Event One— Unbelongings: Across Continents: Anis Shivani and Novuyo Tshuma in conversation with Omar El Akkad
Brooding on Home and Identity
Watching Omar El Akaad in conversation with Novuyo Tshuma and Anis Shivani at the Allen Education Center of the Houston Asia Society was an experience in witnessing three brilliant minds blend amidst topical themes like ‘stereotypical expectations for immigrant narratives,’‘language style,’ and ‘the sense of home and rootedness in the writer’s life.’
Again and again, the conversation sought to expose the underlay of what ‘home’ means for the writer of foreign origins who finds themselves enmeshed in the need to remain true to a their connection to what universal truthentails.
El Akaad’s insight into the works of his interviewees— Anis Shivani is acclaimed author of several books including ‘Karachi Raj’ and ‘Anatolia and Other Stories’ while NovuyoTshuma’s novel ‘House of Stone’ has been recently released in the U.K— served to steer both Shivani and Tshuma into talking about their journeys to producing their books (it took Shivani five years of bad drafts for ‘Karachi Raj,’ while for Tshuma, her protagonist didn’t start to come to life till the sixth draft of the novel); to their perception of what home meant to them (Tshuma and Shivani agree on the constant feeling of alienation a writer experiences; home is nowhere but everywhere at the same time); to the various literary styles deployed in their works (to Omar, Shivani’s novel on Karachi is Dickensian in its treatment of class and society, whilst Tshuma’s use of language is unique in its fluid reflection of character).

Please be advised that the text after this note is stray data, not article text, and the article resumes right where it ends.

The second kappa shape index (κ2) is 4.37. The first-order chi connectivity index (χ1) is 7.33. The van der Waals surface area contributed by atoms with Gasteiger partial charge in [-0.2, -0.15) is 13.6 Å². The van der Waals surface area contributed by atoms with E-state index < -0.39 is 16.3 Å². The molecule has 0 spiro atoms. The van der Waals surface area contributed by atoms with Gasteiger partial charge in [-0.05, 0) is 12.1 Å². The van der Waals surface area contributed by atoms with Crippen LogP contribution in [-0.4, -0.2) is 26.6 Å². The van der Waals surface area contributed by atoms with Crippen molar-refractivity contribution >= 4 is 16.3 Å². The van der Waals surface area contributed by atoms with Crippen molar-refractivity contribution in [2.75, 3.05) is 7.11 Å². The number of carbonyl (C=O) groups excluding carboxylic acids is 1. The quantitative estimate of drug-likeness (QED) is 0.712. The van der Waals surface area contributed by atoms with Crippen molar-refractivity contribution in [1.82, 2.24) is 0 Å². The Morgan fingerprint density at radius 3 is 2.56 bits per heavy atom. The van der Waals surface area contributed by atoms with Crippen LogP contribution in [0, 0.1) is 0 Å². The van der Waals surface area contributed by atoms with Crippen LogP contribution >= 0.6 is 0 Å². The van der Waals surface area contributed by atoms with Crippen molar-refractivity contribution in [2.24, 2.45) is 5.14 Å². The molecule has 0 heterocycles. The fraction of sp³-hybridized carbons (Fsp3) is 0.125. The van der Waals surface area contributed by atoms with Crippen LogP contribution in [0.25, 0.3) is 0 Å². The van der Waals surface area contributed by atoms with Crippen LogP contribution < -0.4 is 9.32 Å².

The Q&A session afterwards was no less interesting as members of the audience sought to knowwhat surprising reactions Shivani and Tshuma may have received from readers of their works. In Tshuma’s words, she was astonished but pleased to see readers compare her protagonist, Zamani, with Nabokov’s Humbert Humbert. To her, the ‘cross cultural comparison’ was a different take from the stereotypical affiliation of most African works with classic African writers like Chinua Achebe.